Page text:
At BookBrunch blog*, Nicholas Clee, former Editor of the Bookseller, draws attention to an article he wrote in the New Statesman in the wake of the just-finished London Book Fair. He says the article "has a somewhat misleading headline: I do not think that celebrities have been the prime causes of anything." The article's title is "How celebrities saved, and then killed, the book trade".
Mr Clee then provides a quote from the article, which I assume means that he believes it to be the main message: "However, these trends are not the fault of the celebs, or of Richard and Judy. They are the consequence of the conglomeration in publishing and bookselling; of the proliferation of media; and of the undermining of a cultural consensus that could tolerate, without embarrassment, such concepts as literary excellence."
Actually I think they are mostly if not entirely to do with readers and what they are prepared to pay their money for. The full New Statesman article describes how, in Mr Clee's belief, celebrities and 'Richard and Judy' have provided artificial but short-lived bursts of life to the publishing industry – but what happens next? He describes how hard it is for an author to get published these days – authors who have already published several books can't even get a look-in with their new work, or if an editor likes a title, it will not get approved by the sales and marketing departments. Online retailers (mainly Amazon) and digital forms of content (mainly e-readers at the moment) are even bigger threats to the industry, says Mr Clee.
While I don't disagree with Mr Clee's analysis of the business model of publishers, I don't agree with him that celebrities alone are providing the "artificial" boost, and I don't agree that the boost is short-lived (although unfortunately, the Richard and Judy [a.k.a. Oprah] effect, which emphatically was not about celebrities or marketing budgets but about what someone thought was a good book when she'd read it, does seem to be on the wane). There will always be "celebrity authors" who are not authors because they are celebrities in the sense of Jordan, Victoria Beckham, Naomi Campbell and their international equivalents, but because they are James Patterson, Danielle Steel, the ghost (in both senses of the word) of Catherine Cookson, Dan Brown, Nora Roberts, Wilbur Smith, etc. (Between them, these mega-authors produce more than enough for one person to read in a year, if anyone wanted to exist entirely on such a diet.) These authors are huge sellers because their books are popular with readers – they are authors who are only famous for being authors. I don't see this category drying up any time soon, any more than I believe that the appetite for the next Miley Cyrus, Zak Ephron, Russell Brand et al. will end (most of these books will be actually written by jobbing authors, so they at least keep some scribblers on a payroll, even if they have no "literary merit").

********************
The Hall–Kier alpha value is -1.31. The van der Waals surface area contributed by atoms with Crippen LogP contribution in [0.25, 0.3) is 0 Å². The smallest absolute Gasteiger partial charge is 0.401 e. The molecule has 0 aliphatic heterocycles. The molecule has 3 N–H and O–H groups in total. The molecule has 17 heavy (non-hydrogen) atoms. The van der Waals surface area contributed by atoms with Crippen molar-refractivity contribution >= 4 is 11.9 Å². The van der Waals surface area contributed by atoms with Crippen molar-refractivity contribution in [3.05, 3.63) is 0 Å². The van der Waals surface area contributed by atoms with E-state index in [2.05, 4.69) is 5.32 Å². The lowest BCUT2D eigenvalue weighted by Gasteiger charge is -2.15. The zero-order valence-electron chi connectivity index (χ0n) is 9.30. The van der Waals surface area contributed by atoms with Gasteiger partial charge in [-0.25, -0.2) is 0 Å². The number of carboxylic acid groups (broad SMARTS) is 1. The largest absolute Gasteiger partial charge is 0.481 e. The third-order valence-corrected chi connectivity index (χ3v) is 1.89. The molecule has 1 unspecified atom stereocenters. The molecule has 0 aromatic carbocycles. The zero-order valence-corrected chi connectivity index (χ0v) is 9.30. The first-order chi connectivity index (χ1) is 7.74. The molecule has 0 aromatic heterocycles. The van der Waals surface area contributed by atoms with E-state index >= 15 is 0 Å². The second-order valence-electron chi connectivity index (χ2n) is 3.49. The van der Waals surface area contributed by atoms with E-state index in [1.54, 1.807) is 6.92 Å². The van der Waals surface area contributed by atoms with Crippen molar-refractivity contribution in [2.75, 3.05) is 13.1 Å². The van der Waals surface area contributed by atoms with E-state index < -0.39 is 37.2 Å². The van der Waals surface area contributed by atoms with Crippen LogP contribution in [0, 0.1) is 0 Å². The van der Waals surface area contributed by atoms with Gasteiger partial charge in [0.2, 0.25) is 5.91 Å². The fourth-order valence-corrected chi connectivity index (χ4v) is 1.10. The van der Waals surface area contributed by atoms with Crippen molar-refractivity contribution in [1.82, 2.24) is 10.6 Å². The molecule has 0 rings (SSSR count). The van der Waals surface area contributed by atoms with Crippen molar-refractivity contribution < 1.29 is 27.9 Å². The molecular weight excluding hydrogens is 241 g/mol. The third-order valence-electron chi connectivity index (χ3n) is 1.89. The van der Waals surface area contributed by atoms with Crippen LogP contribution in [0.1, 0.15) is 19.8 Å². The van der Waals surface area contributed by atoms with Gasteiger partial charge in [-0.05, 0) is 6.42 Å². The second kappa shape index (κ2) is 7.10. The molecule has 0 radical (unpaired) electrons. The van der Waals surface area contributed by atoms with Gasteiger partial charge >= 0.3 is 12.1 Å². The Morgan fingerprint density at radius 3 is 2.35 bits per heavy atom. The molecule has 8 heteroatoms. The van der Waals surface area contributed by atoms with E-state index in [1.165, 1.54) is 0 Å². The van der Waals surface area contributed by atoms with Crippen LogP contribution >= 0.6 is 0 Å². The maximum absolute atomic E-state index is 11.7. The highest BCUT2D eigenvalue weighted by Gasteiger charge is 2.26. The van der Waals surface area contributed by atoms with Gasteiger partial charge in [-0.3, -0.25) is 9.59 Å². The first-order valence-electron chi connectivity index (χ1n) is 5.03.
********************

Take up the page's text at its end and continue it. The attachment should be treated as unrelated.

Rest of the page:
At the core of these analyses is the fact that not many people buy much of the great bulk of literary fiction or non-fiction. They probably never did. Cultural standards have indeed changed due to mass media and lowest-common-denominators, as Mr Clee writes, but it is not possible to infer from that, that there was a time where all the people who are now reading "popular" TV- and celebrity-inspired books used to read literature. In fact I don't think it is the case. They were probably all listening to the "wireless" ;-).
The book publishing industry as a whole is not a mega-profit-making industry. There are a very few giants, but the rest do not make vast profits or even in many cases small profits. These companies know what books will sell, roughly how many copies, how to sell those copies. It does not make sense to "blame" them for not publishing literary works rather than the books that people actually buy. Yes, a cheap, highly promoted "book of the week" offer will produce a spike in sales, but those customers would not have purchased a highbrow work of literature instead if the deal had not been offered to them.
What will happen is some kind of hybrid, via print on demand or digital formats (sometimes "published" by the authors themselves); and the internet will become increasingly relevant in targeting books to readers (perhaps with libraries as the middle-men rather than publishers?). Some "publishers as we now know them" will adapt and survive, some won't – because "long tail" readerships are individually small, and there are a heck of a lot of authors producing all and any kind of material for them to choose from. Readers will certainly benefit from these technologies, but it is very tough for authors in this intermediate but not steady-state, in which publishers aren't publishing their books and if they do it themselves, they aren't going to find a large market other than in exceptional cases (such as the title selected for publication by Harper Collins's Avon imprint via its Authonomy scheme, which turned out to have been previously self-published and marketed very effectively on Authonomy by Steven Dunne, the author – read all about it here.).
*If you click on the link you might get a message stating "you are not allowed to view the blog. You will have to be a member first" (even if you are a member and signed-in). In that event, go to Bookbrunch main page, click on the blog tag, and look for posts on 24 April. What a palaver.